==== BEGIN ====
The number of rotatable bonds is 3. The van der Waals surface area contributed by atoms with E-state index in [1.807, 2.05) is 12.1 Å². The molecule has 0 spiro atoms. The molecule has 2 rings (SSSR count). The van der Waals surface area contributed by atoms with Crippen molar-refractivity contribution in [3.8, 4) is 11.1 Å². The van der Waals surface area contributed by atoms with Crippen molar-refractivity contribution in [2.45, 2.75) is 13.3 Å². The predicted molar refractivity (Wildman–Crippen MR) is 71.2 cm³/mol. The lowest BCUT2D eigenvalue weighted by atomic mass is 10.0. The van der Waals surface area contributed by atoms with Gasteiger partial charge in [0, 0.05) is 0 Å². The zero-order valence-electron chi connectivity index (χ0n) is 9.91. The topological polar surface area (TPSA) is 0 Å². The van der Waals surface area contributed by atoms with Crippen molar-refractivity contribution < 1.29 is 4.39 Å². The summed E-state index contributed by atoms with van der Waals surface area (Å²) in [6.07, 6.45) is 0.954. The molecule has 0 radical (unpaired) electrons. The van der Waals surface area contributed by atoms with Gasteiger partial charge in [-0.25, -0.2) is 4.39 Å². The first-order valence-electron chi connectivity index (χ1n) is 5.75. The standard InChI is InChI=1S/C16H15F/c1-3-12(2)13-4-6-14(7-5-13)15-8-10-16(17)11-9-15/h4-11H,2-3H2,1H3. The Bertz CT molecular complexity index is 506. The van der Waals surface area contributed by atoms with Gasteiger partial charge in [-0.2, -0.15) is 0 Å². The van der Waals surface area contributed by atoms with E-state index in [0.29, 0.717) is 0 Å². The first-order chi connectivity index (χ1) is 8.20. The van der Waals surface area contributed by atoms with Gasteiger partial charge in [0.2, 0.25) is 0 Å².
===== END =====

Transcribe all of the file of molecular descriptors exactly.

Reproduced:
The number of rotatable bonds is 3. The van der Waals surface area contributed by atoms with E-state index in [1.807, 2.05) is 12.1 Å². The molecule has 0 spiro atoms. The molecule has 2 rings (SSSR count). The van der Waals surface area contributed by atoms with Crippen molar-refractivity contribution in [3.8, 4) is 11.1 Å². The van der Waals surface area contributed by atoms with Crippen molar-refractivity contribution in [2.45, 2.75) is 13.3 Å². The predicted molar refractivity (Wildman–Crippen MR) is 71.2 cm³/mol. The lowest BCUT2D eigenvalue weighted by atomic mass is 10.0. The van der Waals surface area contributed by atoms with Gasteiger partial charge in [0, 0.05) is 0 Å². The zero-order valence-electron chi connectivity index (χ0n) is 9.91. The topological polar surface area (TPSA) is 0 Å². The van der Waals surface area contributed by atoms with Crippen molar-refractivity contribution < 1.29 is 4.39 Å². The summed E-state index contributed by atoms with van der Waals surface area (Å²) in [6.07, 6.45) is 0.954. The molecule has 0 radical (unpaired) electrons. The van der Waals surface area contributed by atoms with Gasteiger partial charge in [-0.25, -0.2) is 4.39 Å². The first-order valence-electron chi connectivity index (χ1n) is 5.75. The standard InChI is InChI=1S/C16H15F/c1-3-12(2)13-4-6-14(7-5-13)15-8-10-16(17)11-9-15/h4-11H,2-3H2,1H3. The Bertz CT molecular complexity index is 506. The van der Waals surface area contributed by atoms with Gasteiger partial charge in [-0.2, -0.15) is 0 Å². The van der Waals surface area contributed by atoms with E-state index in [0.29, 0.717) is 0 Å². The first-order chi connectivity index (χ1) is 8.20. The van der Waals surface area contributed by atoms with Gasteiger partial charge in [0.2, 0.25) is 0 Å².